Homeowners thinking outside of the traditional wood-framed residential box are pouring on the creativity when building houses with precast concrete walls.
Not only used in below-grade applications, concrete shows its durability and energy efficiency from the ground up in new home construction, says James Baty, executive director of the Concrete Foundations Association, based in Mount Vernon, Iowa. "It's hard to beat concrete's thermal performance, storm resistance and sustainability qualities," he says. "A concrete home built with the proper supports can easily last 200 years and, as in 'The Three Pigs' fairy tale, can withstand nature's 'huffs and puffs' better than the house made of sticks."
Concrete is comprised of cement, which is a fine powder made from limestone, clay and/or shale. When mixed with water, cement binds aggregates, such as sand and gravel, into solid concrete through a chemical reaction called hydration.
But Baty says today's concrete isn't that of your grandfather's generation -- technological advances build a better, stronger and firmer concrete -- especially when it comes to the precast variety.
Superior Walls of America, based in New Holland, Pennsylvania, is a 35-year-old company with a dozen licensees in the United States and Canada, and has been an innovator in precast concrete building systems since its inception, says company president Jim Costello.
The precast concrete process is one in which wall panels are fabricated to architectural plans in factory-controlled conditions and assembled on-site, Costello says. "Instead of pouring concrete into forms on the construction site, our products are steel-reinforced concrete walls with insulation inside, for the highest energy efficiency," he says. "Precast concrete walls are up to 10 1/4 inches thick and can be up to 12 feet tall with custom-made holes so forms are easily bolted together to create a tight seal."
A specially formulated concrete that can withstand up to 5,000 pounds per square inch after a full 28-day curing process, precast concrete wall panels need not remain a utilitarian gray color. Texture can also be achieved in precast concrete walls shortly after being poured into forms through stamping -- a process by which patterns are pressed into wet concrete. Colorants can be spread over the top of stamped, wet concrete so the outside of panels can emulate stones or bricks. Or, after the house is built, skilled masonry workers can affix stone or brickwork to concrete panels.
Foam insulation is layered in each precasted form, and acts as an impervious barrier to water and air. Precast concrete forms serve as a solid wall structure, and are bolted together for below-grade applications and multiple story homes. When fit together according to architectural plans, the precast concrete walls create a tight building envelope, which wins awards for energy efficiency.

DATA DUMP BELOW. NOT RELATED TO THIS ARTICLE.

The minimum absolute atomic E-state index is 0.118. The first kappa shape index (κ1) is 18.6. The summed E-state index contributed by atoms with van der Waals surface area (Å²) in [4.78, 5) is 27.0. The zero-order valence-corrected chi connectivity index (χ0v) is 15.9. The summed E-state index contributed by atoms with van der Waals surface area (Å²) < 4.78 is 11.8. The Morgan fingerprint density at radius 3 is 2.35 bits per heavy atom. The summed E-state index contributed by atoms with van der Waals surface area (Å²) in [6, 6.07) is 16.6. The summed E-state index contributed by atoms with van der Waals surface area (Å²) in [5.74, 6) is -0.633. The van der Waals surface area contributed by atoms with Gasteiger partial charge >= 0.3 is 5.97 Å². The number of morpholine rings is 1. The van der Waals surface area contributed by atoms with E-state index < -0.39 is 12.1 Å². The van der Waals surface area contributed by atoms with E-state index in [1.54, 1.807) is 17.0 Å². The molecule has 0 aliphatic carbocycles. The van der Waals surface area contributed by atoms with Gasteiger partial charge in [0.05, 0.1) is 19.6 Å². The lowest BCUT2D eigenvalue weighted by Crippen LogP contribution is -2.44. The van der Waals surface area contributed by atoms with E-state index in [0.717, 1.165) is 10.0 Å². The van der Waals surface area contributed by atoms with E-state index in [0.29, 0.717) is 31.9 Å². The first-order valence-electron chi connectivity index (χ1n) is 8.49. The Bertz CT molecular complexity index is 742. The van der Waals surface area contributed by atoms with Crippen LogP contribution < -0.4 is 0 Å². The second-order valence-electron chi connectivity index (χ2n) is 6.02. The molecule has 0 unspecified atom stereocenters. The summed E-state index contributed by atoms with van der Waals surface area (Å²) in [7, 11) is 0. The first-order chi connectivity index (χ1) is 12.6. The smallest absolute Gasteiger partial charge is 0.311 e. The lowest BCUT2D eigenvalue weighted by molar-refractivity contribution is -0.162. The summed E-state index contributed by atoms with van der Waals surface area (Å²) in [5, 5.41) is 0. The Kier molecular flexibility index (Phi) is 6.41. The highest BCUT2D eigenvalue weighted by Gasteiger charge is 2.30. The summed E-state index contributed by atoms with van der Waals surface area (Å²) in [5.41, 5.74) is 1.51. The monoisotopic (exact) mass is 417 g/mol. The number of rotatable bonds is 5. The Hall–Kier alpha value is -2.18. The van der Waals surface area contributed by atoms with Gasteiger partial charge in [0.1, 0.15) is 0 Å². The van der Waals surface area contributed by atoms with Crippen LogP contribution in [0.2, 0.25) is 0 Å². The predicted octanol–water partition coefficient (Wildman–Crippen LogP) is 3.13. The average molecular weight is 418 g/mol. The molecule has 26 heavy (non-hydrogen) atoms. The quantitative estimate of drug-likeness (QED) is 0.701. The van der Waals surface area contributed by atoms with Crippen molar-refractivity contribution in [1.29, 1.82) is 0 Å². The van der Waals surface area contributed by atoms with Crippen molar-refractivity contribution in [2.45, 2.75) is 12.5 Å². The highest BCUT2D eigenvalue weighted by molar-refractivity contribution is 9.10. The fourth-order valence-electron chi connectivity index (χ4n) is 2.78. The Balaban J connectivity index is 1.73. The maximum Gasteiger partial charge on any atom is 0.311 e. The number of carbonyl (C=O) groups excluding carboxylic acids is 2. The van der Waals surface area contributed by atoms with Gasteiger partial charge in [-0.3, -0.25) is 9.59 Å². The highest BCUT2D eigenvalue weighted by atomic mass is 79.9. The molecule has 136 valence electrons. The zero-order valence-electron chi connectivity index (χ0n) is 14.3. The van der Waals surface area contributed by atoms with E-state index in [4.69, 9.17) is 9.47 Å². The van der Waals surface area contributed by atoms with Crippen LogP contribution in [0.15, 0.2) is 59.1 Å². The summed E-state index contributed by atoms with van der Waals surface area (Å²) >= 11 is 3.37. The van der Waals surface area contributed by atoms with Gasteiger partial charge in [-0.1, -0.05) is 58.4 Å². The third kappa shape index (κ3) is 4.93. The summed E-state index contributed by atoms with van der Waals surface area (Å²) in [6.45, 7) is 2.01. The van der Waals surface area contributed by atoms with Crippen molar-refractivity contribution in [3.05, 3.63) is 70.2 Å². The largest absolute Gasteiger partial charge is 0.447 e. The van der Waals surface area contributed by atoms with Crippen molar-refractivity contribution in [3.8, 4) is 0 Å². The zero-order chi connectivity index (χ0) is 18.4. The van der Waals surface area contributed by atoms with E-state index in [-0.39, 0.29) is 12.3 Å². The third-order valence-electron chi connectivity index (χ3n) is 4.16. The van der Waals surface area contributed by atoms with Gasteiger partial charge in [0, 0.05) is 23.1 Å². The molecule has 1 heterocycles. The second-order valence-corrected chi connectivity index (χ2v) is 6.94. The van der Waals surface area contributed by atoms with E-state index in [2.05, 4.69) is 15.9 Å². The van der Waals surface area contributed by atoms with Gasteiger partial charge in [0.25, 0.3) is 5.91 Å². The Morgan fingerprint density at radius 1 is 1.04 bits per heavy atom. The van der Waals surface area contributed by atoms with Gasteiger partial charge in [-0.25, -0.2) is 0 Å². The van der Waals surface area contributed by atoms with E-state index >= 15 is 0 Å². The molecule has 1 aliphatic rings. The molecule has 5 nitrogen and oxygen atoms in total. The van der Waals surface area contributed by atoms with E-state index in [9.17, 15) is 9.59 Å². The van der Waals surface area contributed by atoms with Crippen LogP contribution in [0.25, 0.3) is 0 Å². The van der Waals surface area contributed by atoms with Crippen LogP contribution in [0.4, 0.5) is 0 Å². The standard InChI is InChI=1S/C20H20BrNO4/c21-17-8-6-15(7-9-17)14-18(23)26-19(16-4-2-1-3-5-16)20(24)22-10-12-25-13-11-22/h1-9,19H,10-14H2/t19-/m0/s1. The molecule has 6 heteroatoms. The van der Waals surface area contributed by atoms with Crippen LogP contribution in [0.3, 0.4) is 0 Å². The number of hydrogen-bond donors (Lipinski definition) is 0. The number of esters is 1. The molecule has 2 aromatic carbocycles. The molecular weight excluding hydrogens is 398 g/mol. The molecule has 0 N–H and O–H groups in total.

"There's a higher concentration of concrete homes in Europe, while concrete homes in North America can range from 15 percent to 25 percent more on front-end costs than traditional new construction that uses wood," Baty says. "But we are finding that more people are considering building concrete homes in storm-prone coastal regions and in places where tornados are prevalent."
An energy-efficient home in Litchfield, Connecticut, constructed with Superior Walls precast concrete wall panels, was recently declared a winner in the state's sixth annual Zero Energy Challenge. The residence, built by Revival Homes LLC of New Hartford, tied in the category for the home with the "lowest projected annual net operating cost."
The precast concrete walls are structural, but also serve as the finished surface on the outside of the home. Since the low-maintenance concrete panels will not burn or rot over time, they add to the durability and energy efficiency of the home.
Precast concrete panels have vertical steel rebar inside each stud and insulated access holes for ease in wiring and plumbing. Inside the home, galvanized steel stud facings are ready for drywall or plasterboard finishing, so interior walls conceal the solid stone-cold nature of concrete.
Meticulous planning is essential when choosing to build a concrete home made of precast walls, because once poured, walls are set in concrete. "The beauty of concrete is that it can be formed in all different shapes," Costello says. "A house in the round, or geodome, made of concrete is attainable if an architect can plan it, then we can cast it and build it."
Set in Concrete
For precast concrete information, go to SuperiorWalls.com.
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